George Adamson Wildlife Preservation Trustelephants


Outreach GAWPT has always wanted to help construct a VTC.  With the great backing and support of the Suzuki Rhino Club, we were able to raise funds from the Suzuki Rhino Club ambassadors, the Watoto Foundation, Wilde Ganzen and the Fentener van Vlissingens.  Noud van Hout of the Watoto Foundation has overseen all the construction of the VTC and this is nearing completion. [more]

Park infrastructure TANAPA very kindly lent us their bulldozer to put in a water pan close to our camp, to be used hopefully by the small elephant herds that move around our camp for many months of the year.  TANAPA have also constructed a water pan in between their HQ and our camp in an area called Norbanda, and this is now used by wildlife, most significantly the small elephant herds. [more]

Wild dogs and Mr BRRRRR The wild dogs are breeding well and we have recently taken a family of 6 wild dogs (3 brothers, 3 sisters) over to the reintroduction compound on the Tsavo / Mkomazi border for release. [more]

Rhinos With the help of Daryll Pleasants of White Paw Training, we have brought in two tracker dogs (Belgian Mallinois breed) to help with the anti-poaching patrols for the Mkomazi Rhino Sanctuary.  TANAPA are supportive of this and their Chief Park Warden, Ecologist and Veterinary Officers have been here to help advise on this new project.  The tracker dogs are still young and in training and we have had fantastic help with both highly skilled training and the provision of equipment from Daryll and Donna Pleasants.  The tracker dog team also went to Lake Manyara in Tanzania and Ol Pejeta Ranch in Kenya for initial training. [more]

Kora National Park

Kora was the home of George Adamson and Tony Fitzjohn for nearly 20 years. It was recently made into a national park and the trusts have a strong commitment and duty to try to help Kora prosper into the future

At the request of Kenya's then Foreign Minister, and Kenya Wildlife Services, Tony Fitzjohn has conducted several surveys of Kora on behalf of the Kenyan Government and the trusts to try to ascertain what steps need to be taken to continue development and protection of the area. On-site meetings with representatives from the District Offices and Kenya Wildlife Services have taken place, and detailed reports have been written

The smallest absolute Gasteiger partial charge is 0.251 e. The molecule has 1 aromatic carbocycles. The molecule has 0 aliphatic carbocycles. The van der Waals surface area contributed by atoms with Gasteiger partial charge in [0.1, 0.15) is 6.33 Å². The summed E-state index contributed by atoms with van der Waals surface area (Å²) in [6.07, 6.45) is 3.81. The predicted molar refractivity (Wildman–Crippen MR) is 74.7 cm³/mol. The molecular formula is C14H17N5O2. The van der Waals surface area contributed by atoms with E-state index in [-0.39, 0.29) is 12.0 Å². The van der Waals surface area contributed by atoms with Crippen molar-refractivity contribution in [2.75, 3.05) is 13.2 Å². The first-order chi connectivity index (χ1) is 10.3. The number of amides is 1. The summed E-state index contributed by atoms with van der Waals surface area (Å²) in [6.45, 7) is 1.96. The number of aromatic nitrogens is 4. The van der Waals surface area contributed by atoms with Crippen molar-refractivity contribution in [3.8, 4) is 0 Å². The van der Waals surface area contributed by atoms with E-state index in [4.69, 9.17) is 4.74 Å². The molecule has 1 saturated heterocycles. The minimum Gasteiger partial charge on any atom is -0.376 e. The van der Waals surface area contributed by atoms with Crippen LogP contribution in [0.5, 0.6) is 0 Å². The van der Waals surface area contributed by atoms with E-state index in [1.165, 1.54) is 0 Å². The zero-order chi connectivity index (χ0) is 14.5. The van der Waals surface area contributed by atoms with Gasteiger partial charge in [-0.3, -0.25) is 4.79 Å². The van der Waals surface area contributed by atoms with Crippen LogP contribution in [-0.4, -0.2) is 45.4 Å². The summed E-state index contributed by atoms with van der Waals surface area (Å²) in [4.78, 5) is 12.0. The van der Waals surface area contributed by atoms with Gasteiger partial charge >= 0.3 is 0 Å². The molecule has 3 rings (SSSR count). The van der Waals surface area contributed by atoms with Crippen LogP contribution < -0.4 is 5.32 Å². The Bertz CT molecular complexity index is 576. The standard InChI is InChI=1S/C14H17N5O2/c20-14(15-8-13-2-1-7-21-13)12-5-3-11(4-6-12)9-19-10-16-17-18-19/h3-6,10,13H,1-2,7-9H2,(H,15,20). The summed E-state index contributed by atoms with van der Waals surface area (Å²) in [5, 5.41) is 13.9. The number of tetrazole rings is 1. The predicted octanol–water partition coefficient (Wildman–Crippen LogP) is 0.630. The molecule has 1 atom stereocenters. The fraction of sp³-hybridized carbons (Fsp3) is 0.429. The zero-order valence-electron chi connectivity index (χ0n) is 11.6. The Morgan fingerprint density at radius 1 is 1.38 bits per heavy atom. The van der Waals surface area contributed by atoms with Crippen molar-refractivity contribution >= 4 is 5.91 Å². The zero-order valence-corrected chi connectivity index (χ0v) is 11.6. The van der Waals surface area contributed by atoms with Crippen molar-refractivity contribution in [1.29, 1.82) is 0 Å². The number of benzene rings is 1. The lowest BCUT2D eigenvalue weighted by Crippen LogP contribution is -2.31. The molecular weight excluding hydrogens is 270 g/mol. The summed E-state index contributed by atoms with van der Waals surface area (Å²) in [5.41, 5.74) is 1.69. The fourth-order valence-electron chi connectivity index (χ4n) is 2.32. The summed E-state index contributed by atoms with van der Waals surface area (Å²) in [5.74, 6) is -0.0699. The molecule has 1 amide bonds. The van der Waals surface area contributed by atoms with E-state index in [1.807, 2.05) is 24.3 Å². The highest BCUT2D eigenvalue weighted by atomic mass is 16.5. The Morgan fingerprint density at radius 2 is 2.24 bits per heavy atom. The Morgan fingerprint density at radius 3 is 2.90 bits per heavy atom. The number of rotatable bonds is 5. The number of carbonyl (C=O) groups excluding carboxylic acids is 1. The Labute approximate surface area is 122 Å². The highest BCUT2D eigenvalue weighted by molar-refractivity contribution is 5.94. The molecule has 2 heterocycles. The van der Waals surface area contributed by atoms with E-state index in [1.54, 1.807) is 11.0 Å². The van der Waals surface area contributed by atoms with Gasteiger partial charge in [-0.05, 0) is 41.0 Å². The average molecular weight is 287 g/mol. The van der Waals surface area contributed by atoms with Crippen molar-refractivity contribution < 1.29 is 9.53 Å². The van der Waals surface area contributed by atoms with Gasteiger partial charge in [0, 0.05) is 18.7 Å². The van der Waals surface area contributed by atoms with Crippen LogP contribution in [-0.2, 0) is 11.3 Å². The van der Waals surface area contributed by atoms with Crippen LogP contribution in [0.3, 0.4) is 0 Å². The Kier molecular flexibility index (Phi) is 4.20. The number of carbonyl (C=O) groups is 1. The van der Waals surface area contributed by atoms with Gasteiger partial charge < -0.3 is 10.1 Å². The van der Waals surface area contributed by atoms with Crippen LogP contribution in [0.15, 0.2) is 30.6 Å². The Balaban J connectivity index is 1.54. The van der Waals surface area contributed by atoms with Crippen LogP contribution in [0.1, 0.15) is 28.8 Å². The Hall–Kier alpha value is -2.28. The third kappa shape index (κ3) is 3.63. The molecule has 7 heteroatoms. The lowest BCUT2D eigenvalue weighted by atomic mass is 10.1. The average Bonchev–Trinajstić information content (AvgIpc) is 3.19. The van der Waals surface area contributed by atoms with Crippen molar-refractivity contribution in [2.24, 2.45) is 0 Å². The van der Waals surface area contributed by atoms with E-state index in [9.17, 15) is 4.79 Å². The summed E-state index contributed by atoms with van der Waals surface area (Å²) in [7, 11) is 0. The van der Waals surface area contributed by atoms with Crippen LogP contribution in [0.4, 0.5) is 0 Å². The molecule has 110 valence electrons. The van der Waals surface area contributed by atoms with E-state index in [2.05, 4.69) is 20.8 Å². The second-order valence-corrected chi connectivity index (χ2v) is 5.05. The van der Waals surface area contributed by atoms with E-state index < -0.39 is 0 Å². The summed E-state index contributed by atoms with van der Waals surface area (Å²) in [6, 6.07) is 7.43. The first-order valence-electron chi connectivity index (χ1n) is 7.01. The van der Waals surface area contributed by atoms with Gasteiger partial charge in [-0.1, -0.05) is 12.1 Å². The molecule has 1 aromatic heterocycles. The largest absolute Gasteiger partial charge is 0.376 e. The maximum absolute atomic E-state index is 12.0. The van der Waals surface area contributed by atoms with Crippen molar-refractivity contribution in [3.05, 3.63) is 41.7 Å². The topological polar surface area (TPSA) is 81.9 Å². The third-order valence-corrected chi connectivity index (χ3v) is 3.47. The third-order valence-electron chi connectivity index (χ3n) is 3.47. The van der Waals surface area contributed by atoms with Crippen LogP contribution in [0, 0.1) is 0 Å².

In the past, Kora was an insecure area. Today, the political will is in place to protect it and Kora is therefore in need of funds for development and long term security. The trusts are assisting the Kenya Wildlife Services Senior Warden of Meru and Kora National Parks on a multi-disciplinary programme of development. This initially includes the rebuilding of George Adamson’s camp to serve as a memorial and a tourist attraction, and the opening up of old road networks and cutting of new road networks. Further plans are in place once these initial tasks are completed.

Tourism could bring in important revenue and a bridge has been built between Meru National Park and Kora - always a dream of George Adamson's - which is helping to put Kora on the map for a new northern tourist circuit.

The mess hut at Kora prior to restoration

Tony has assisted in the siting of a proposed tourist lodge close to the magnificent Tana River

Asako is the main village on Kora's boundaries. George and Tony's loyal and sympathetic neighbours for nearly two decades, it is isolated and virtually forgotten and at the mercy of all too regular shifta bandit attacks. The security of the area is now improving, yet the village is in desperate need of development and assistance. The trusts are funding medical visits and have stocked a small dispensary which has been carried out by the Flying Doctors Service. The trusts have also funded the revival and maintenance of a clean and regular water supply, which is being effected through AMREF (African Medical Research and Education Foundation). Upgrading of housing in the village for a recruited government nurse is another priority.

The trusts are working to maintain and increase their close commitment to Kora and the village of Asako to ensure the further development of this unique, and virtually unspoilt, piece of northern wilderness